Date: Thu, 22 Dec 2016 17:28:43 +0100 From: "Jason A. Donenfeld" <Jason@...c4.com> To: Andy Lutomirski <luto@...capital.net> Cc: Hannes Frederic Sowa <hannes@...essinduktion.org>, Daniel Borkmann <daniel@...earbox.net>, Alexei Starovoitov <alexei.starovoitov@...il.com>, "kernel-hardening@...ts.openwall.com" <kernel-hardening@...ts.openwall.com>, "Theodore Ts'o" <tytso@....edu>, Netdev <netdev@...r.kernel.org>, LKML <linux-kernel@...r.kernel.org>, Linux Crypto Mailing List <linux-crypto@...r.kernel.org>, David Laight <David.Laight@...lab.com>, Eric Dumazet <edumazet@...gle.com>, Linus Torvalds <torvalds@...ux-foundation.org>, Eric Biggers <ebiggers3@...il.com>, Tom Herbert <tom@...bertland.com>, Andi Kleen <ak@...ux.intel.com>, "David S. Miller" <davem@...emloft.net>, Jean-Philippe Aumasson <jeanphilippe.aumasson@...il.com> Subject: Re: BPF hash algo (Re: Re: [PATCH v7 3/6] random: use SipHash in place of MD5) Hi all, I don't know what your design requirements are for this. It looks like you're generating some kind of crypto digest of a program, and you need to avoid collisions. If you'd like to go with a PRF (keyed hash function) that uses some kernel secret key, then I'd strongly suggest using Keyed-Blake2. Alternatively, if you need for userspace to be able to calculate the same hash, and don't want to use some kernel secret, then I'd still suggest using Blake2, which will be fast and secure. If you can wait until January, I'll work on a commit adding the primitive to the tree. I've already written it and I just need to get things cleaned up. > Blake2 is both less stable (didn't they slightly change it recently?) No, Blake2 is very stable. It's also extremely secure and has been extensively studied. Not to mention it's faster than SHA2. And if you want to use it as a PRF, it's obvious better suited and faster to use Blake2's keyed PRF mode than HMAC-SHA2. If you don't care about performance, and you don't want to use a PRF, then just use SHA2-256. If you're particularly concerned about certain types of attacks, you could go with SHA2-512 truncated to 256 bytes, but somehow I doubt you need this. Anyway, the take away is: stop using SHA1. It's time has come. > Everyone, please, please, please don't open-code crypto primitives. > Is this and the code above it even correct? It might be but on a very I shuttered looking at this too. How did this possibly make it past review? The attitude toward crypto here is generally *terrifying*. Unless you're a professional cryptographer, the only correct attitude to have is a careful and conservative one. > At the very least, there should be a separate function that calculates > the hash of a buffer and that function should explicitly run itself > against test vectors of various lengths to make sure that it's > calculating what it claims to be calculating. And it doesn't look > like the userspace code has landed, so, if this thing isn't > calculating SHA1 correctly, it's plausible that no one has noticed. If userspace hasn't landed, can we get away with changing this code after 4.10? Or should we just fix it before 4.10? Or should we revert it before 4.10? Development-policy-things like this I have zero clue about, so I heed to your guidance. Jason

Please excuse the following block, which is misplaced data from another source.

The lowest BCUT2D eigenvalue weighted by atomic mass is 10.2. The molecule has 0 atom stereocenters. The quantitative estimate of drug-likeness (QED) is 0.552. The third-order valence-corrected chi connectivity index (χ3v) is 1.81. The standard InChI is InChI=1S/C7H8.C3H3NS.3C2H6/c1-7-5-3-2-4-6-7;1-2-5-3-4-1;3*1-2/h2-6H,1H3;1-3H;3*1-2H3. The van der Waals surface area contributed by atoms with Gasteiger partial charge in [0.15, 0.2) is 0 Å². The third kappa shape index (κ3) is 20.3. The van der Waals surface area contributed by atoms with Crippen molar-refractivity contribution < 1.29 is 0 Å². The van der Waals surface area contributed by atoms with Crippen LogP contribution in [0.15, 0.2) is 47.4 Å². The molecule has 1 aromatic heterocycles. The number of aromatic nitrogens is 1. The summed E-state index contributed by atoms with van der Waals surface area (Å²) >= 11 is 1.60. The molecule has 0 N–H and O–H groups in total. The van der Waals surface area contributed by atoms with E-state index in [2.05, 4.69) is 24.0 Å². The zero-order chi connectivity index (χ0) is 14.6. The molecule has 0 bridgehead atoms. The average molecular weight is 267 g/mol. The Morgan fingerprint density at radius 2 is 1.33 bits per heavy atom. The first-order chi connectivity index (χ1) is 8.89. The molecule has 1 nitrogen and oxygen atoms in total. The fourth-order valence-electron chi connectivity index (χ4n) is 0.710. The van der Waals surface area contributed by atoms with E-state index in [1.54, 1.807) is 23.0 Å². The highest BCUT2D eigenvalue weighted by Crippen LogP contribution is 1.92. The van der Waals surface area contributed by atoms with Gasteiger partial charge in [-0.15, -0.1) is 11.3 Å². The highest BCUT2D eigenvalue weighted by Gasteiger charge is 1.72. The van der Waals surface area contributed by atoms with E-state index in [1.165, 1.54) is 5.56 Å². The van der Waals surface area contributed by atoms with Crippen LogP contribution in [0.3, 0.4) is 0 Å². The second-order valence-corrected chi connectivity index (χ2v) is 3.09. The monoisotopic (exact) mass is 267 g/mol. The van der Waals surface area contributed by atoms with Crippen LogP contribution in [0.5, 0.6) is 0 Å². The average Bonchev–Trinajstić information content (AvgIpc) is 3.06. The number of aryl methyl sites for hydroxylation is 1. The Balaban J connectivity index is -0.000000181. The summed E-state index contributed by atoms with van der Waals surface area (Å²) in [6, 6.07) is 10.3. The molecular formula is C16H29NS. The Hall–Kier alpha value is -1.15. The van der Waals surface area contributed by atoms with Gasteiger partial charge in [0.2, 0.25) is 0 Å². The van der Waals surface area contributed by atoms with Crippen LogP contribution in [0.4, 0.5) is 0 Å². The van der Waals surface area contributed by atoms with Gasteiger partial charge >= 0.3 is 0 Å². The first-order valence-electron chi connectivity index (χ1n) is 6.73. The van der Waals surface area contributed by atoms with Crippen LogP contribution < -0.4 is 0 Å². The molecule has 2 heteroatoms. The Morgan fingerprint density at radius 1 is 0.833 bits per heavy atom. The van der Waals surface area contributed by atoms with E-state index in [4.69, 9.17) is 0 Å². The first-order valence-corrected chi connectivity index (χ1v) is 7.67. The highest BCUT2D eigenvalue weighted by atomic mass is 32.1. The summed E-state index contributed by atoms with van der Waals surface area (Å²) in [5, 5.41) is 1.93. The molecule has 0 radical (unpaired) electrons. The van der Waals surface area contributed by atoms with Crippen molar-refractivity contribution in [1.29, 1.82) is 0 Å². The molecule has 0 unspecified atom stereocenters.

Powered by blists - more mailing lists
Confused about mailing lists and their use? Read about mailing lists on Wikipedia and check out these guidelines on proper formatting of your messages.